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BREAKING FREE OF THE “NSF” FEE

NSF Blog Image

Important fee update and tips on avoiding overdrafts

How can we help you avoid difficult money situations and put you in the best financial position for success? This question is at the heart of so many things we do here as your financial partner – including our decision to eliminate the  non-sufficient funds (NSF) fee as of April 1.

What does this mean for you? And how is the NSF fee (now gone) different from the overdraft fees that are staying the same? We get it – this stuff can be confusing. Here’s more information to help answer your questions and avoid fees.

When do “NSF” and “Overdraft” come into play?

Both of these things refer to spending more money than what’s in your checking account. Suppose you’ve set recurring automated payments for your utilities bill and it’s $250 per month. But one month, the payment gets run when there’s $25 in your checking, coming up $225 short. That payment would put your account balance below $0, or in the negative.

Here’s how things would play out next:

  1. First, we’ll try to protect you from the overdraft. We’d do this by transferring money from your linked savings account (or an Overdraft Protection Line of Credit if you’ve applied for and gotten that). If there’s enough funds in that linked account, your utilities bill is paid and there’s just a $3 trasnfer fee.1
  2. Not enough money in a linked account to pay the charge? We’d still pay the charge on your behalf and allow the account to go negative, applying an Overdraft Courtesy Pay fee of $281 (if you’ve qualified for this service and not opted out). This fee is in place because by paying the item when you don’t have the money for it, we’ve extended you those funds and trust that you’ll bring your account balance positive soon. We also don’t charge a fee if your account balance stays negative, which is common at many banks.
  3. Don’t have Overdraft Courtesy Pay? In this case, we don’t pay the utilities charge on your behalf and instead return your payment, not letting your account go negative. You won’t get a fee – because this is the “NSF” fee we’ve eliminated. You may have heard this situation called a “bounced check,” even though you’re paying electronically and not with a physical check in this example (could also refer to a bill pay payment). Heads up that the utility company may charge you a fee for the returned payment.


How to avoid overdraft fees and overspending your account

We understand money gets tight. And we also understand mistakes happen. We’re never here to judge and only come from a place of wanting to help! Here are some things you can do to make sure fees and overspending don’t get in the way of your goals:

  • Keep an eye on account balances. We try to make this easier by giving you anytime, anywhere access to your accounts through online and mobile banking. (It’s good to watch your accounts regularly for fraudulent purchases anyway.) Remember to factor in recurring automatic payments that may not always show up in real time.
  • Cushion your savings account. Why your savings? Because before we charge an overdraft fee, we’ll transfer money in $50 increments from your savings account to cover it. The transfer fee is only $3.1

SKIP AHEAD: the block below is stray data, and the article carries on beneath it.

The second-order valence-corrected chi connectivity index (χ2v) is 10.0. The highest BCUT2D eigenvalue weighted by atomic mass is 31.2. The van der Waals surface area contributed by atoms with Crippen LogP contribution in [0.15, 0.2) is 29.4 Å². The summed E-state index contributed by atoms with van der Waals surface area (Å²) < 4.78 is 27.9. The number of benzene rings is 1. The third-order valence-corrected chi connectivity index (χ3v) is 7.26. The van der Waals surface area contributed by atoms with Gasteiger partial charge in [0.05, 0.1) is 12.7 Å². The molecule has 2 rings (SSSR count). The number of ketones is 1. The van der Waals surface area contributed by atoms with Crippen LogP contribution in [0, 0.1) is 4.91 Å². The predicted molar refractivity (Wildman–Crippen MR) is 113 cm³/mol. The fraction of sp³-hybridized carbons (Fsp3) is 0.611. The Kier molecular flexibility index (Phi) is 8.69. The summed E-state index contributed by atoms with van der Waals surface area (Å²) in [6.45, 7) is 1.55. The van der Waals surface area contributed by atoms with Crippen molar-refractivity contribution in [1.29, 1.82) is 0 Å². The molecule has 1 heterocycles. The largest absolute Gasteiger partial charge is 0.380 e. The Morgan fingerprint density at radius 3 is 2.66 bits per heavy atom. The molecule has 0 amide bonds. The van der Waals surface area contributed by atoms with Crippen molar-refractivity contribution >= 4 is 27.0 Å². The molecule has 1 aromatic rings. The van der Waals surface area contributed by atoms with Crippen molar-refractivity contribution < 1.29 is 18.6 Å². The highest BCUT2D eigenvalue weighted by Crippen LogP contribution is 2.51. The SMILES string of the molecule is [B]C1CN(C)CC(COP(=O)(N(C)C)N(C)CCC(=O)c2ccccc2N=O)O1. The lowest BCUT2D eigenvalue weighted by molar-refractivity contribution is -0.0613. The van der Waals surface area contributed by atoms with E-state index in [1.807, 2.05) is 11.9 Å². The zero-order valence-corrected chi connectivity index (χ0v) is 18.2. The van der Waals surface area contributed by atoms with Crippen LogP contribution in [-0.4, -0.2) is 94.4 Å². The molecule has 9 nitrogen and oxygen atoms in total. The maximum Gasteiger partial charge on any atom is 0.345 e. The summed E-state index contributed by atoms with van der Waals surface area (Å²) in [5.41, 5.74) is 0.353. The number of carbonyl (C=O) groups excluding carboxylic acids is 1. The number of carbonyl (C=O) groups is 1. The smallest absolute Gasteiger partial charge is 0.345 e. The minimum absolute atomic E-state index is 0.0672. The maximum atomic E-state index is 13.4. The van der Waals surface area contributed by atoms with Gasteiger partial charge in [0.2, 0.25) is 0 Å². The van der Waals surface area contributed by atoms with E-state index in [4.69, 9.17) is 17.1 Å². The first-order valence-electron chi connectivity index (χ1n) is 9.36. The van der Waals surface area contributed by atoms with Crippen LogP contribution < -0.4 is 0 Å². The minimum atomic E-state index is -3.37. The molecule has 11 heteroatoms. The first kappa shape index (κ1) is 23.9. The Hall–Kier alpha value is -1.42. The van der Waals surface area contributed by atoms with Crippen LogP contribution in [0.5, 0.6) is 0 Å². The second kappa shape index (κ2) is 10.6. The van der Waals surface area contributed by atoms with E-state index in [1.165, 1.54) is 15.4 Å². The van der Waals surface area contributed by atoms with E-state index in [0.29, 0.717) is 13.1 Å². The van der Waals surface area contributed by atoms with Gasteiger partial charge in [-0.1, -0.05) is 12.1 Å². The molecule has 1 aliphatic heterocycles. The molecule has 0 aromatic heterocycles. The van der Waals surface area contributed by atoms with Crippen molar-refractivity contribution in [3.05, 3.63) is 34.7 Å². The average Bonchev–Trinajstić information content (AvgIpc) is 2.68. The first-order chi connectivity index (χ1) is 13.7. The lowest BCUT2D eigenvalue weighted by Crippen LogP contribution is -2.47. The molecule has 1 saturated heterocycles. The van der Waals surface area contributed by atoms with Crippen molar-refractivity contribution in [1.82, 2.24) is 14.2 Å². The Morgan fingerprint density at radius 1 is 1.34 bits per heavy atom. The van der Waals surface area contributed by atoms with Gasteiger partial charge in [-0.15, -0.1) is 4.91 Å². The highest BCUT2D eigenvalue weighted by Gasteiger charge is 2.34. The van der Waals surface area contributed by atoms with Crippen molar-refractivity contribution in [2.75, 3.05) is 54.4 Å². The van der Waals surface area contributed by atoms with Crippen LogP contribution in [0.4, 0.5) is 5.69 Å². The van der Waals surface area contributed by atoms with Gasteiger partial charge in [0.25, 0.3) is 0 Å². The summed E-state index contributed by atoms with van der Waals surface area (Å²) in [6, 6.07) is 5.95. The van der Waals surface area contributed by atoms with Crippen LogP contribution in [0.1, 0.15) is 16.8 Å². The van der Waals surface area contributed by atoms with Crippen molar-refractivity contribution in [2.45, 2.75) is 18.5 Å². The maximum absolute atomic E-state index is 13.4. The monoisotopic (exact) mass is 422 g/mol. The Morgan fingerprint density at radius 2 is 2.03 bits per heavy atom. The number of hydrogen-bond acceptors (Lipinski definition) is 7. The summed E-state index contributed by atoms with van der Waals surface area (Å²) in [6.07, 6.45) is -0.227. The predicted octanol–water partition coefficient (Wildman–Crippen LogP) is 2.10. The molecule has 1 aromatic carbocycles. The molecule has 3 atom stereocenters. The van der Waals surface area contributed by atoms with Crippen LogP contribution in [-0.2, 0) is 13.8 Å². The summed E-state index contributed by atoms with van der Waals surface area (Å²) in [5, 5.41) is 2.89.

• Open an Overdraft Protection Line of Credit. This ensures funds are there to cover an overdraft, regardless of what’s in your savings account. Again, you won’t pay an overdraft fee, just $3 for each transfer1 from your line of credit.
  • Opt out of any Summit overdraft courtesy pay. If you opt out of overdraft courtesy pay that you might have opted into or otherwise qualified for, we’ll return your checking account transactions and not pay them on your behalf. Remember, there’s no fee anymore for this because it’s an “NSF” transaction. The downside to this is that your payment won’t be made and you could have a charge from the business or individual what was expecting your payment.
  • Open our Balance Checking. There’s no overdraft fees, ever, with this checking account – payments are automatically returned if there’s not enough money to cover them.
  • Set up account balance alerts. You can set alerts in your online banking to remind you when your checking hits a certain balance. This gives you a chance to add money to your account before making purchases.
  • Sign up for direct deposit. Having your employer deposit your checks directly into your Summit account gives you faster access to that money.
  • Use Climbr®. It’s your very own free personal financial management tool from Summit! And beyond helping you budget, it can alert you to upcoming bills and show your balances and transactions.

The most important thing to remember? We’re here to help empower you with your money, whether you want to work on a budget together or a plan to build up your savings. Reach out to us and let’s talk about how we can help. It’s one more way we’re helping you stay ahead of your money and taking that total member savings of $29.9 million* even higher!

1 See our fee schedule for more information. Non-sufficient funds still apply to Business Checking accounts.
*Average primary savings over the cost of doing business with a for-profit banking institution in WI. Your savings may vary based on your creditworthiness and other factors.